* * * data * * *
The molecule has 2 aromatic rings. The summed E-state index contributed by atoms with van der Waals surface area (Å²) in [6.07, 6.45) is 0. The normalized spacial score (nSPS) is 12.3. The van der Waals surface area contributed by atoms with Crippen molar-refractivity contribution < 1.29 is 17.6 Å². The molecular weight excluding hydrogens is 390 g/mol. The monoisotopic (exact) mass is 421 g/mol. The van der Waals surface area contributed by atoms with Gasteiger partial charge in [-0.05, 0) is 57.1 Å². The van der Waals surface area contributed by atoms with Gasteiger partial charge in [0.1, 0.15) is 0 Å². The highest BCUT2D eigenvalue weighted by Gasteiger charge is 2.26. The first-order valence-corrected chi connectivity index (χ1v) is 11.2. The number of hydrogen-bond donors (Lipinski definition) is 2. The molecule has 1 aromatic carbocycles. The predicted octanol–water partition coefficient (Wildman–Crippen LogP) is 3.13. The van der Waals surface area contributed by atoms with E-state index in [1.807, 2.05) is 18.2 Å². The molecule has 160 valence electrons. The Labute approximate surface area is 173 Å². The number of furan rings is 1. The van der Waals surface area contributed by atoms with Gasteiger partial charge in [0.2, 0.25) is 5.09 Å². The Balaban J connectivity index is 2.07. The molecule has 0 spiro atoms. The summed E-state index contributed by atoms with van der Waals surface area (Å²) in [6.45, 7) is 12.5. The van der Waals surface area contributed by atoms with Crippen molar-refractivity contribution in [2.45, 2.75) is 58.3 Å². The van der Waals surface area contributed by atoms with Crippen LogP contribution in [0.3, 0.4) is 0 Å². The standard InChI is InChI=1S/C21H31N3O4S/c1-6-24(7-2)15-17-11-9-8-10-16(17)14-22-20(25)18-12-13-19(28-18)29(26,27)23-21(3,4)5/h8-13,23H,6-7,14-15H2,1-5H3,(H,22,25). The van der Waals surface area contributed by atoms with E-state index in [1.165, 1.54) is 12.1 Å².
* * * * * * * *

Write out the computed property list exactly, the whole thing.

The molecule has 2 aromatic rings. The summed E-state index contributed by atoms with van der Waals surface area (Å²) in [6.07, 6.45) is 0. The normalized spacial score (nSPS) is 12.3. The van der Waals surface area contributed by atoms with Crippen molar-refractivity contribution < 1.29 is 17.6 Å². The molecular weight excluding hydrogens is 390 g/mol. The monoisotopic (exact) mass is 421 g/mol. The van der Waals surface area contributed by atoms with Gasteiger partial charge in [-0.05, 0) is 57.1 Å². The van der Waals surface area contributed by atoms with Gasteiger partial charge in [0.1, 0.15) is 0 Å². The highest BCUT2D eigenvalue weighted by Gasteiger charge is 2.26. The first-order valence-corrected chi connectivity index (χ1v) is 11.2. The number of hydrogen-bond donors (Lipinski definition) is 2. The molecule has 1 aromatic carbocycles. The predicted octanol–water partition coefficient (Wildman–Crippen LogP) is 3.13. The van der Waals surface area contributed by atoms with E-state index in [1.807, 2.05) is 18.2 Å². The molecule has 160 valence electrons. The Labute approximate surface area is 173 Å². The number of furan rings is 1. The van der Waals surface area contributed by atoms with Gasteiger partial charge in [0.2, 0.25) is 5.09 Å². The Balaban J connectivity index is 2.07. The molecule has 0 spiro atoms. The summed E-state index contributed by atoms with van der Waals surface area (Å²) in [6.45, 7) is 12.5. The van der Waals surface area contributed by atoms with Crippen molar-refractivity contribution in [2.45, 2.75) is 58.3 Å². The van der Waals surface area contributed by atoms with Crippen LogP contribution in [0.3, 0.4) is 0 Å². The standard InChI is InChI=1S/C21H31N3O4S/c1-6-24(7-2)15-17-11-9-8-10-16(17)14-22-20(25)18-12-13-19(28-18)29(26,27)23-21(3,4)5/h8-13,23H,6-7,14-15H2,1-5H3,(H,22,25). The van der Waals surface area contributed by atoms with E-state index in [1.165, 1.54) is 12.1 Å².